Treatment for Adolescents With Borderline Personality Traits

Treatment for Adolescents With Borderline Personality TraitsBorderline personality disorder (BPD) is a challenging mental illness, both for the person diagnosed with it and those who love them. Many of the signs and symptoms of BPD are similar to behaviors seen in normal teenage development. 

This makes diagnosing and treating teens for BPD complicated. Many experts will give an adolescent a diagnosis of borderline personality traits instead of the full disorder so that the young person can get treatment but is not targeted with the stigma of a full diagnosis. Treatment for this complex situation is important but tricky.

What Does BPD Look Like?

People with BPD struggle to regulate their thoughts and feelings. They tend to be impulsive, act recklessly and have a hard time maintaining normal relationships. Sounds like a typical teenager, right? This is why diagnosing teens is so difficult. Sometimes the signs of BPD go away or stabilize as an adolescent matures, and giving a diagnosis of borderline personality traits makes more sense. Even for experts it can be difficult to really know if a teen has BPD. Specific signs include:

  • Intense mood swings and extreme changes in emotions
  • Extreme bouts of anger that get out of control
  • Suicidal threats or self-injury
  • Impulsive and risky behaviors that cause harm
  • Unstable and sometimes intense relationships
  • Paranoid feelings of being abandoned and desperate attempts to avoid abandonment

Outpatient Care for Borderline Personality Teens

One of the easiest and least invasive ways to treat a teen with BPD symptoms is with outpatient care. This type of treatment is often covered by insurance plans, as opposed to residential care. It also allows the adolescent to continue going to school and engaging in other normal activities. It’s less disruptive to daily life.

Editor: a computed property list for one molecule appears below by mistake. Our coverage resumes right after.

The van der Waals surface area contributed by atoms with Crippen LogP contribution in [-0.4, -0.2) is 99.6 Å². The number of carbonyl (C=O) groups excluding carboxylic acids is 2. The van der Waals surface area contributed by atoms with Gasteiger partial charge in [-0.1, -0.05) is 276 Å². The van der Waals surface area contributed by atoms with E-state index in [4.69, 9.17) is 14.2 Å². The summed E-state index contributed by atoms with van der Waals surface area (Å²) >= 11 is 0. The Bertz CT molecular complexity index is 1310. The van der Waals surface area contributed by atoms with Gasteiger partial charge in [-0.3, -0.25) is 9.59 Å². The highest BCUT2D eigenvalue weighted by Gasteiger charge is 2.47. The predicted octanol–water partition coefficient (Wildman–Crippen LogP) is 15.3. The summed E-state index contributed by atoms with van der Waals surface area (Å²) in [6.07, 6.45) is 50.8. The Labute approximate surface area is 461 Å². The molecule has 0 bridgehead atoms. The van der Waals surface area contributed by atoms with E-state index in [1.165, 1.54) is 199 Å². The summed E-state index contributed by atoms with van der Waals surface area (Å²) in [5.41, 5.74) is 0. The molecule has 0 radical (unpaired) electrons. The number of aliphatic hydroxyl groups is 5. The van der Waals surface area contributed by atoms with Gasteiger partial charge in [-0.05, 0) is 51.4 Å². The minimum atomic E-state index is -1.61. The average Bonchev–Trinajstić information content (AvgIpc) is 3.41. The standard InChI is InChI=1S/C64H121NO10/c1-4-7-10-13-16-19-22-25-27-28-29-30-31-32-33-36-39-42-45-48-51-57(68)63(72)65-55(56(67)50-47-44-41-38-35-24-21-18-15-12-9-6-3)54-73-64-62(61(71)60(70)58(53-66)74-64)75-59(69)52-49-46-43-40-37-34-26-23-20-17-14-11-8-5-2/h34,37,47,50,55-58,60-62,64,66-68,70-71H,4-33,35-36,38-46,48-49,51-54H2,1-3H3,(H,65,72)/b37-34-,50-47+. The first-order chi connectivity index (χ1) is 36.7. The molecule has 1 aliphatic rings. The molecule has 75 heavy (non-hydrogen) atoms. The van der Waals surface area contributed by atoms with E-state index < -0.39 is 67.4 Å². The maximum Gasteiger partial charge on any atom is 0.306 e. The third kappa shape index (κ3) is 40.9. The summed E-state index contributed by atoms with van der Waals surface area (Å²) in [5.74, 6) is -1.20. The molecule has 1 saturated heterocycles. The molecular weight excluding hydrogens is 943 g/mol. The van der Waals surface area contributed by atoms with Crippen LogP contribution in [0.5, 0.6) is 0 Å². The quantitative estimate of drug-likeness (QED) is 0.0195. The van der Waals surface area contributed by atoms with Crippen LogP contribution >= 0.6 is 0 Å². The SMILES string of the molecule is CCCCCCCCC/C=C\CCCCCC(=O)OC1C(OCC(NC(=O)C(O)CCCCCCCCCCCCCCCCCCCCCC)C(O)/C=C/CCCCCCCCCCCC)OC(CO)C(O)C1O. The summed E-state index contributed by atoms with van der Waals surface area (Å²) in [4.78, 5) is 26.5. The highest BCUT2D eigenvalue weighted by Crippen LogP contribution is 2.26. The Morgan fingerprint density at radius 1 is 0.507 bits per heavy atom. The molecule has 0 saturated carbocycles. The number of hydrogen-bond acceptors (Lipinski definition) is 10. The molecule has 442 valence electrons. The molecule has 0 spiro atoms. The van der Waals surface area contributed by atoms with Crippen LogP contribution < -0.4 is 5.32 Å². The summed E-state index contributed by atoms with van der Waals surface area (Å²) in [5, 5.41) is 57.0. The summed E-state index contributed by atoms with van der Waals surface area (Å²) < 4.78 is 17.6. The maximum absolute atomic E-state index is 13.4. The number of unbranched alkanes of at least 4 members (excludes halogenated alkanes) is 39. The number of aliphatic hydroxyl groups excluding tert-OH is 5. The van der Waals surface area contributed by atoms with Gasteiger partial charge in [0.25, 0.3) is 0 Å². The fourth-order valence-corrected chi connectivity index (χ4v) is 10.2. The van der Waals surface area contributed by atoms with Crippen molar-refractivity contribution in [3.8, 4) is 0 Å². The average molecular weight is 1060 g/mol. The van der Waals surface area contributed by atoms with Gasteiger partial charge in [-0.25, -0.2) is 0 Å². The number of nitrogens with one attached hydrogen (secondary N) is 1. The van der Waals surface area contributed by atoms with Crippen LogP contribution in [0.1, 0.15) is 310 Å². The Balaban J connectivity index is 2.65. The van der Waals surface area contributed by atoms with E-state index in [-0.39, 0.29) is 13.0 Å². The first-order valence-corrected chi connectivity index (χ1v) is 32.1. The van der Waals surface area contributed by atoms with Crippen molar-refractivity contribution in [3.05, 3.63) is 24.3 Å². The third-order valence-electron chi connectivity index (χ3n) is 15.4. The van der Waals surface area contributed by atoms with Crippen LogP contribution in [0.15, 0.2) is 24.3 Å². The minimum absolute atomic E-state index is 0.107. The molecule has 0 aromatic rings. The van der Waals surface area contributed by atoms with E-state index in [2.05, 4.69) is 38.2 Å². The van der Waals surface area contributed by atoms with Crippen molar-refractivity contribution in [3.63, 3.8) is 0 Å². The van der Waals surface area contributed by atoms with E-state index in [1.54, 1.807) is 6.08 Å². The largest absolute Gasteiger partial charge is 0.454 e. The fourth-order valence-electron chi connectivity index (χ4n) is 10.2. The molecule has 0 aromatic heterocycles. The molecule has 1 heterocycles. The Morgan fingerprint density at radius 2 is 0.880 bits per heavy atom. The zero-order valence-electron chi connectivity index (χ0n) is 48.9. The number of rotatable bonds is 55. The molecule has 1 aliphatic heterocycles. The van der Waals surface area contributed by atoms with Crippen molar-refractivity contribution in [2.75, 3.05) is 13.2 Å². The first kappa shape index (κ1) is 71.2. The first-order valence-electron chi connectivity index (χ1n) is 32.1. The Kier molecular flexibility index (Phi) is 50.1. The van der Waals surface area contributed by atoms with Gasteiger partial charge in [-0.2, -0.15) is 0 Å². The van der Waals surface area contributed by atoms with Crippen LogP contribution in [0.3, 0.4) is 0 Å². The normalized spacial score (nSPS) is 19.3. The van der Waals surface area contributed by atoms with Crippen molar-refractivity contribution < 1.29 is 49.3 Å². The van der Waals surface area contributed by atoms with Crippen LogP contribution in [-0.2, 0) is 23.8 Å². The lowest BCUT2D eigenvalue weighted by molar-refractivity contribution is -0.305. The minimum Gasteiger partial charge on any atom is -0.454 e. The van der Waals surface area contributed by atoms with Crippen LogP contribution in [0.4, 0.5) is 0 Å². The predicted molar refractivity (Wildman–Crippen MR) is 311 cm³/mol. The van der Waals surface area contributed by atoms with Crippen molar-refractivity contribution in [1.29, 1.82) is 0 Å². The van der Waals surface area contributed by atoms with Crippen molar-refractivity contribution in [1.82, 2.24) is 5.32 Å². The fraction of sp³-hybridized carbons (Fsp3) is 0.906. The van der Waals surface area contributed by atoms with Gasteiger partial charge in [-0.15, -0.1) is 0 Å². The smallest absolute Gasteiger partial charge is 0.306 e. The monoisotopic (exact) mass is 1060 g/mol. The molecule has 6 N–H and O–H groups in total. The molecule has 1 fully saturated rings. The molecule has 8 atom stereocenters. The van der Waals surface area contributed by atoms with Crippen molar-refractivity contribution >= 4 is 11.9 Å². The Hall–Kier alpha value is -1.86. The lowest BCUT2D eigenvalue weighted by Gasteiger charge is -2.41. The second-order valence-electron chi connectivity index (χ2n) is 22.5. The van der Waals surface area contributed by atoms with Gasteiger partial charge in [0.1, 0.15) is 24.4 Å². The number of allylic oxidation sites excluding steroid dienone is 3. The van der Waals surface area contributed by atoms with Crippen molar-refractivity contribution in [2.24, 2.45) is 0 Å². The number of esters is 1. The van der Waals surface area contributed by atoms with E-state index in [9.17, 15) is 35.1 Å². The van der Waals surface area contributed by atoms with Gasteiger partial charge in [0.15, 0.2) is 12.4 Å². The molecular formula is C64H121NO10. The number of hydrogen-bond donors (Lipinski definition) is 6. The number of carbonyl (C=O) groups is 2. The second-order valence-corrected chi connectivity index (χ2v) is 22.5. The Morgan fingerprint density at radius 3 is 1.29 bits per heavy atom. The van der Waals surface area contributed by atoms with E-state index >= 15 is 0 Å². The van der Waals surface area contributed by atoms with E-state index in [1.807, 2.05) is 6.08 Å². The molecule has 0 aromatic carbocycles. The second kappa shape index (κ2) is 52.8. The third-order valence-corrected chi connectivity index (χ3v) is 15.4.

Outpatient care, which usually includes one or two hour-long sessions per week, is often enough to help teens with borderline personality traits but not a BPD diagnosis. Not only do teens get the help they need, but they can also carry on with life and avoid the stigma associated with being removed from school or even being hospitalized.

School-Based Therapy for Borderline Personality Teens

Another option for teens showing mild to moderate signs of BPD is to work with the school. School-based programs are common and are similar to outpatient therapy. A therapist comes to the school to work with teens either individually or in small groups. In many cases, the school will also have a resident school therapist or counselor trained in mental health care to whom the students can turn at any time of day as needed for support. School programs are helpful in that teens get access to therapy as part of their normal day. The therapist can also help assess them by observing the students in their typical school settings.

Residential Care or Hospitalization for Teens With BPD

It’s important to understand that outpatient and school-based therapy is only appropriate for certain cases of borderline personality. Teens with extreme symptoms or who are suicidal need to be placed in residential care or in a hospital for protection as well as treatment. Along with constant supervision, these facilities are equipped to treat teens with genuine cases of BPD using various types of therapy.

BPD and borderline personality traits are serious mental health concerns. Teens who exhibit signs of BPD and who are suffering because of them need some kind of treatment. For many, outpatient and school-based care are adequate and very useful. If you have a teen who’s struggling, see your doctor for a referral and to get a professional diagnosis. Only then can you help your teen begin an appropriate treatment plan.

On June 15th, 2015, posted in: Borderline Personality Disorder Research by Tags: